GENEVA (AN) — Despite agreeing to create a buffer zone in Syria's Idlib region, Russia and Turkey will allow air raids and ground offensives to continue in areas heavily populated with trapped civilians, the head of a U.N.-led humanitarian task force said.
Jen Egeland, the U.N.'s humanitarian aid adviser for Syria, said the two nations plan to permit fighting to continue in the name of a "war on terror" against fighters that have been living near civilians in Idlib region.
Russia, a powerful ally of Syria's government, and Turkey, as a main backer of the Syrian opposition, reached agreement on a new demilitarized zone in Idlib region. Egeland, however, pointed out that since the two nations did not call off the "war of terror," air raids against specific groups will continue in civilian areas.
That's a major concern for humanitarian officials like Egeland, who is the head of the Norwegian Refugee Council and a special adviser to the U.N.’s special envoy for Syria Staffan de Mistura.
"There will also be fighting between armed groups, armed actors and the so-called terrorists, the so-called radicals. There is and will be many civilians in these areas, so our concern is still there," Egeland told a press conference in Geneva broadcast on U.N. Web TV. "We could still see too many civilians, totally innocent and removed from this political conflict, paying a very high price for continued violence."
But Egeland said after a meeting of the U.N.'s 23-nation humanitarian task force for Syria he was "relieved that the agreement came" because it bought more time for diplomats, politicians and others to do their jobs.
President Vladimir Putin and Turkish President Recep Tayyip Erdogan announced they will create a 15-20 kilometers (9-12 miles) buffer zone in Idlib region by mid-October. Many details have not yet been released. Egeland said he still does now know what the plans are to protect the million of civilians that are still living there. Sustained fighting could lead to more potentially catastrophic violence along Turkey's southern border.
The challenge is how to protect 3 million Syrians — including 1 million children — plus 12,000 humanitarian aid workers that depend on crossing over borders and, potentially, war fronts. There are 700 sites in Syria that are supposed to be off-limits to fighting, because they are schools, hospitals, humanitarian aid offices and other places for displaced people to gather and shelter. A third of them — 240 — are in the Idlib region.
The massive humanitarian operation there requires trucks to cross the border with Turkey. Food, medicine and other emergency items arrive every day in what diplomats describe as a lifeline that must be safeguarded.
A 13-year-old boy who fled Syria flashes a victory sign by a refugee camp near Turkey's Syrian border (AN/Freedom House)
The rules of warfare
The demilitarized buffer zone proposed for Syria is the latest example of a centuries-old tool for cooperation and peace that laid the groundwork for international treaties and organizations on collective security.
Russian and Turkish troops will start patrolling there by mid-October, Putin said after meeting in Sochi with Erdogan. It will be created in the last major stronghold of anti-government Syrian rebels. That would delay an offensive by Syria, Russia and Iran that could lead to a major humanitarian crisis on Turkey’s border.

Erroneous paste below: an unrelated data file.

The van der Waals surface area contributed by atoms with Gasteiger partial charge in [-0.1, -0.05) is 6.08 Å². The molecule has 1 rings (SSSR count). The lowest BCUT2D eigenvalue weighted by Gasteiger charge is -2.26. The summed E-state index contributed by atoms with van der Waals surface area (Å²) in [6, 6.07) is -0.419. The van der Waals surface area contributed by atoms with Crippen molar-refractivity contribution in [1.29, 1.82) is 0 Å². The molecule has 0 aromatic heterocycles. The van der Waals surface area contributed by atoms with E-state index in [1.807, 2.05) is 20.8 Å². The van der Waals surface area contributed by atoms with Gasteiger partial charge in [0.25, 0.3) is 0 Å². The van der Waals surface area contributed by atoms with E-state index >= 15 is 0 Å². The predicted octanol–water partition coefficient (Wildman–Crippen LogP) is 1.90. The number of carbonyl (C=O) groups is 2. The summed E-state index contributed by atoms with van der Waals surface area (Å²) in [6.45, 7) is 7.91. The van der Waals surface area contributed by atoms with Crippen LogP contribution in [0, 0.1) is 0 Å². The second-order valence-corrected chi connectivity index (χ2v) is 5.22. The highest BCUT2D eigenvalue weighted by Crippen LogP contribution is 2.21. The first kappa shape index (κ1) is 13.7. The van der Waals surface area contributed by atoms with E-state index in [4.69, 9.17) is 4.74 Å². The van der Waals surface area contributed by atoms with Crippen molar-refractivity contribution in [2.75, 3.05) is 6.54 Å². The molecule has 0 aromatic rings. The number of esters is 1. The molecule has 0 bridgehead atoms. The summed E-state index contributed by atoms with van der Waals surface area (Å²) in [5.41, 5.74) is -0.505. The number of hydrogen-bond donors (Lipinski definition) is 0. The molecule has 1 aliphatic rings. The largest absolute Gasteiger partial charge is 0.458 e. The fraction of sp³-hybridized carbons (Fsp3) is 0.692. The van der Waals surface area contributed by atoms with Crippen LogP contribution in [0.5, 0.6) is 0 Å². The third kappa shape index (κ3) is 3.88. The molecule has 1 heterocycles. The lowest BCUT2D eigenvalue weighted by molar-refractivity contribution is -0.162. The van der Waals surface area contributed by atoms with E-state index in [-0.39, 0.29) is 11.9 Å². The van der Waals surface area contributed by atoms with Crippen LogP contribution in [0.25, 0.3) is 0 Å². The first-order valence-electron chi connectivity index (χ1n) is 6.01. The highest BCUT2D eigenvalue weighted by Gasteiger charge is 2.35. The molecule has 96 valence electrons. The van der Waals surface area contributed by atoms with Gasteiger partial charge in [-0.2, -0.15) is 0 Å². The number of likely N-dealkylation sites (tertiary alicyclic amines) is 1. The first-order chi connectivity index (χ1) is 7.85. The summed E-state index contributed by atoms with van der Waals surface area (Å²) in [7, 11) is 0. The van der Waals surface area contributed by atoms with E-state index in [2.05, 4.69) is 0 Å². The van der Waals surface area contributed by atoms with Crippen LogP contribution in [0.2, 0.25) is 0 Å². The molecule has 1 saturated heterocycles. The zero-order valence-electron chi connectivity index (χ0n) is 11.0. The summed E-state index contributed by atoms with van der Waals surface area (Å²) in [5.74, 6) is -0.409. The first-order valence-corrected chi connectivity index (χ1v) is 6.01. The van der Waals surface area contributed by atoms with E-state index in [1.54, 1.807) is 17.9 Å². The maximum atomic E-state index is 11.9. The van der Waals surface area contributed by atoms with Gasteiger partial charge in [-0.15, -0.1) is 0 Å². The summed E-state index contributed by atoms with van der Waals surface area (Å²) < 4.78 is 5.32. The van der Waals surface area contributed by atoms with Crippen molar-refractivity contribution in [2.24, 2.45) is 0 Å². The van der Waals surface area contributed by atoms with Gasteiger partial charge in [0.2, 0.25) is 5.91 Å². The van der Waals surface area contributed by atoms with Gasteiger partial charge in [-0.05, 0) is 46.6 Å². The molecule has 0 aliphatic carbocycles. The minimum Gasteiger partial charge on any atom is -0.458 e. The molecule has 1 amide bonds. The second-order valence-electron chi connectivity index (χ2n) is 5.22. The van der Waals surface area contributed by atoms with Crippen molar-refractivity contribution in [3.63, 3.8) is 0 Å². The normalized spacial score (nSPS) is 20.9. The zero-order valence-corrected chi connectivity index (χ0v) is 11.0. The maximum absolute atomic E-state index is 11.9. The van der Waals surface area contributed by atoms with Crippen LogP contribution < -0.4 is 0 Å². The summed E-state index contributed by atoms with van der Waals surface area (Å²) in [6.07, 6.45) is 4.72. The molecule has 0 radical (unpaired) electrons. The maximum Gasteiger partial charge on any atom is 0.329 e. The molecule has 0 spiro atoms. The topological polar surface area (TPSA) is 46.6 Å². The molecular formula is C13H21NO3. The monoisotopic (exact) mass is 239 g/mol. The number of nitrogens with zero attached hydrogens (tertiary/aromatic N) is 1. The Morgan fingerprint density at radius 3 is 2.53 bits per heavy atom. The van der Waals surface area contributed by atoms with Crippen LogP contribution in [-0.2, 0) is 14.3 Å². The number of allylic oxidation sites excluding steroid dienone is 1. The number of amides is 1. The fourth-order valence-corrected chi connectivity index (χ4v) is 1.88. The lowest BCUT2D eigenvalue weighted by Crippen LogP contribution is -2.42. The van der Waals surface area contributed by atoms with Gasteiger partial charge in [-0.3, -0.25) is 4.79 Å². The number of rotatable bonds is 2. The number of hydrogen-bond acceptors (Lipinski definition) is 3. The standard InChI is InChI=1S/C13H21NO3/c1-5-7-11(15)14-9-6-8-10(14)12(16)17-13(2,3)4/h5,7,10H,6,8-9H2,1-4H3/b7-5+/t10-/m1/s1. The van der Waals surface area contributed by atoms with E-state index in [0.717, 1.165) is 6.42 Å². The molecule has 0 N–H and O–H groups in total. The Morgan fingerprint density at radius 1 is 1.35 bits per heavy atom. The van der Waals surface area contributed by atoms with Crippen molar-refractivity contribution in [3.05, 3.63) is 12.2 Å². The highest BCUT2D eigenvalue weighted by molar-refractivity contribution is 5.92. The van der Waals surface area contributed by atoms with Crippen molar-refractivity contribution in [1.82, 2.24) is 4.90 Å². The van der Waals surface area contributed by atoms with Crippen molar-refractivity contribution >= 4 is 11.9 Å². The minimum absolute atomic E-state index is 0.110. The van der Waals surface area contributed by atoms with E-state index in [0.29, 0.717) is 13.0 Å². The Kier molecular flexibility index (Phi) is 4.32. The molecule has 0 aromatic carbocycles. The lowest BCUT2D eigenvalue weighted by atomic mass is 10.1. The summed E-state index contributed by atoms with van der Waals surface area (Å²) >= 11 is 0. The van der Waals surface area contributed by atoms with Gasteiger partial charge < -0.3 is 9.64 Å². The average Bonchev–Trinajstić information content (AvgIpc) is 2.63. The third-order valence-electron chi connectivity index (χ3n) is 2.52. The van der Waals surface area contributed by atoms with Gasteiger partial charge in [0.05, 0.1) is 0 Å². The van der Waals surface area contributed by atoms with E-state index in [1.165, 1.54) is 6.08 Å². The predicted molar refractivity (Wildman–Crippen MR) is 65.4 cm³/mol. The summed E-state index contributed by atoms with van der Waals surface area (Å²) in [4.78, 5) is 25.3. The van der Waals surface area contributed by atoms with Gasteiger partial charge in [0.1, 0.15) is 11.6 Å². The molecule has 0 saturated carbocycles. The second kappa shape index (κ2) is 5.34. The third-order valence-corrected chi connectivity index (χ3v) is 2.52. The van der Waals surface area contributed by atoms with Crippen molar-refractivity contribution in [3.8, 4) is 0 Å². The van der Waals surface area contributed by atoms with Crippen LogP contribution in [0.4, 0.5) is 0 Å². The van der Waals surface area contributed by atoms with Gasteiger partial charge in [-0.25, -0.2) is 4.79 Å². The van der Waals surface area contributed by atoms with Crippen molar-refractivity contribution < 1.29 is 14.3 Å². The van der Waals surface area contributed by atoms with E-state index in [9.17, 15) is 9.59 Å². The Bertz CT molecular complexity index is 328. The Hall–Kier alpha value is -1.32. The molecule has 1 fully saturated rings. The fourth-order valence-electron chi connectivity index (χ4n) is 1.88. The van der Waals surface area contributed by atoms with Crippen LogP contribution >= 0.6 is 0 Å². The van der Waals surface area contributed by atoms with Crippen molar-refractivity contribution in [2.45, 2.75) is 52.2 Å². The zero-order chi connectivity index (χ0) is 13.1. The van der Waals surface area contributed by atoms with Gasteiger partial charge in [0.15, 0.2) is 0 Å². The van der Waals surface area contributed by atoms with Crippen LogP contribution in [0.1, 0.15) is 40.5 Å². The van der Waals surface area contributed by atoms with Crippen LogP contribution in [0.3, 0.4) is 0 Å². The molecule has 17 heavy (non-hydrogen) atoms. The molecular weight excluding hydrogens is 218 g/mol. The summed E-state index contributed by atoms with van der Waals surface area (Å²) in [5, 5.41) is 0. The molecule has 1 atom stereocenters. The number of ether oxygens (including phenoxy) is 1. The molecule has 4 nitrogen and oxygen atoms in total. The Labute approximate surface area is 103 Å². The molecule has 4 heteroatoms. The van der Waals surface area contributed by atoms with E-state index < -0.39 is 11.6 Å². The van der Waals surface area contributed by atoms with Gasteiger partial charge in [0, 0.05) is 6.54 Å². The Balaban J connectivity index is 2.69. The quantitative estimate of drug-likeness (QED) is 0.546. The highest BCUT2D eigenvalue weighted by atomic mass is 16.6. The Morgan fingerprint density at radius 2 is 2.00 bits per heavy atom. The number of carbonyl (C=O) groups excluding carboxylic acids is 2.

Turkey says it hoped to prevent another assault — and major catastrophe — in Syria, and it appealed to Russia and Iran to find a diplomatic solution. It also reinforced troops around Idlib to prevent a ground assault.
Russia considers Idlib, home to an estimated 60,000 rebel fighters, as a center of terrorism that the Syrian government has the right to recapture. Putin has said Idlib’s “radical militants” — al-Qaida-linked jihadists and others among thousands of U.N.-listed terrorists — will have to withdraw from the demilitarized zone.
Despite the plans for a buffer zone, Egeland said some militants were preparing to fight to the end. One area of particular concern is southeastern Rukban, where 50,000 civilians live in camps near Jordan's border.
Squaring a circle
At the meeting in Geneva, Russia and Turkey were invited to explain details of the deal that are still in the works, said Egeland, who headed the U.N.'s Office for the Coordination of Humanitarian Affairs from 2003 to 2006 at the start of the war in Iraq.
"The outcome here was the least-bad of realistic solutions," he told reporters. "No one's asking for any impunity for terrorists here. We're asking for protection of civilians."
Both sides, he said, expressed optimism they can avoid another major confrontation.
"So our message is really: To those planning air raids and those planning offenses on the ground, maximum precautions must be taken so that civilians are spared," said Egeland. "It is a war crime to blend into civilian population, to locate next to civilians, whether that be schools or hospitals or any other places."
Meantime, diplomats have been making some progress trying to reconcile how to crack down on U.N. Security Council-listed terrorist groups but also protect the 3 million civilians, including 1 million children, who are living in close proximity, De Mistura told the U.N. Security Council this week.
The problem is akin to "the squaring of a very difficult circle," he said.
De Mistura said he consulted with Iran, Russia and Turkey and listened to all sides in Syria, but "there is urgency to moving ahead — we cannot afford to keep consulting" without making peace on the ground.
"There is no military solution — in Idlib or anywhere else," he said. "We need an inclusive political process and the U.N. is here to facilitate that process."